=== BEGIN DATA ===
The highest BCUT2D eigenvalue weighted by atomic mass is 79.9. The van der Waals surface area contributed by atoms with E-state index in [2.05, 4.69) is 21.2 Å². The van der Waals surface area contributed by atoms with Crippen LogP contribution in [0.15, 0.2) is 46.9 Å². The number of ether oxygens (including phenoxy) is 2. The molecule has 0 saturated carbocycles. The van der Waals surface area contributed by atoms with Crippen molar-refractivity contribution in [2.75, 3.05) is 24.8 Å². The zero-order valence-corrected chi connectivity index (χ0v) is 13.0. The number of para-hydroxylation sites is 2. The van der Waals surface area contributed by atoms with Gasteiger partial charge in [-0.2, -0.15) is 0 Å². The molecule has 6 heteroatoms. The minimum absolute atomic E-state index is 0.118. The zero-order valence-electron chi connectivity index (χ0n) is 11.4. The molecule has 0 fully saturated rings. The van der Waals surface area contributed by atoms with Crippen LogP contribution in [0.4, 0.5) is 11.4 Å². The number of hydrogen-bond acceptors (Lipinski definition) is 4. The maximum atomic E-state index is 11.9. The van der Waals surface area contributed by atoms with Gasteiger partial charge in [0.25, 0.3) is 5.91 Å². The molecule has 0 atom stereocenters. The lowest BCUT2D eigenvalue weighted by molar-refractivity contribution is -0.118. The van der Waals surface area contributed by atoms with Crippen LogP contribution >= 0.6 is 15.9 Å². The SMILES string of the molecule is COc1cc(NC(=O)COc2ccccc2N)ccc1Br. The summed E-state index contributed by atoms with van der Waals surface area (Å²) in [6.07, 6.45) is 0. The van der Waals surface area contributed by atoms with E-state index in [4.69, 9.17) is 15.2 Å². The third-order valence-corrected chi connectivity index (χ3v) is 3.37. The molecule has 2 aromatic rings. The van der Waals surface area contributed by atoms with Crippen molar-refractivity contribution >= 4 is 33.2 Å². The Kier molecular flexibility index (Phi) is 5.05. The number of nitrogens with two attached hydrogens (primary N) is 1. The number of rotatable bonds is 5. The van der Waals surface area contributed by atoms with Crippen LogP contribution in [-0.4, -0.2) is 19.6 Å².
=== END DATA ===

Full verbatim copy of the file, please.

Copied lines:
The highest BCUT2D eigenvalue weighted by atomic mass is 79.9. The van der Waals surface area contributed by atoms with E-state index in [2.05, 4.69) is 21.2 Å². The van der Waals surface area contributed by atoms with Crippen LogP contribution in [0.15, 0.2) is 46.9 Å². The number of ether oxygens (including phenoxy) is 2. The molecule has 0 saturated carbocycles. The van der Waals surface area contributed by atoms with Crippen molar-refractivity contribution in [2.75, 3.05) is 24.8 Å². The zero-order valence-corrected chi connectivity index (χ0v) is 13.0. The number of para-hydroxylation sites is 2. The van der Waals surface area contributed by atoms with Gasteiger partial charge in [-0.2, -0.15) is 0 Å². The molecule has 6 heteroatoms. The minimum absolute atomic E-state index is 0.118. The zero-order valence-electron chi connectivity index (χ0n) is 11.4. The molecule has 0 fully saturated rings. The van der Waals surface area contributed by atoms with Crippen LogP contribution in [0.4, 0.5) is 11.4 Å². The number of hydrogen-bond acceptors (Lipinski definition) is 4. The maximum atomic E-state index is 11.9. The van der Waals surface area contributed by atoms with Gasteiger partial charge in [0.25, 0.3) is 5.91 Å². The molecule has 0 atom stereocenters. The lowest BCUT2D eigenvalue weighted by molar-refractivity contribution is -0.118. The van der Waals surface area contributed by atoms with Crippen LogP contribution >= 0.6 is 15.9 Å². The SMILES string of the molecule is COc1cc(NC(=O)COc2ccccc2N)ccc1Br. The summed E-state index contributed by atoms with van der Waals surface area (Å²) in [6.07, 6.45) is 0. The van der Waals surface area contributed by atoms with E-state index in [4.69, 9.17) is 15.2 Å². The third-order valence-corrected chi connectivity index (χ3v) is 3.37. The molecule has 2 aromatic rings. The van der Waals surface area contributed by atoms with Crippen molar-refractivity contribution >= 4 is 33.2 Å². The Kier molecular flexibility index (Phi) is 5.05. The number of nitrogens with two attached hydrogens (primary N) is 1. The number of rotatable bonds is 5. The van der Waals surface area contributed by atoms with Crippen LogP contribution in [-0.4, -0.2) is 19.6 Å².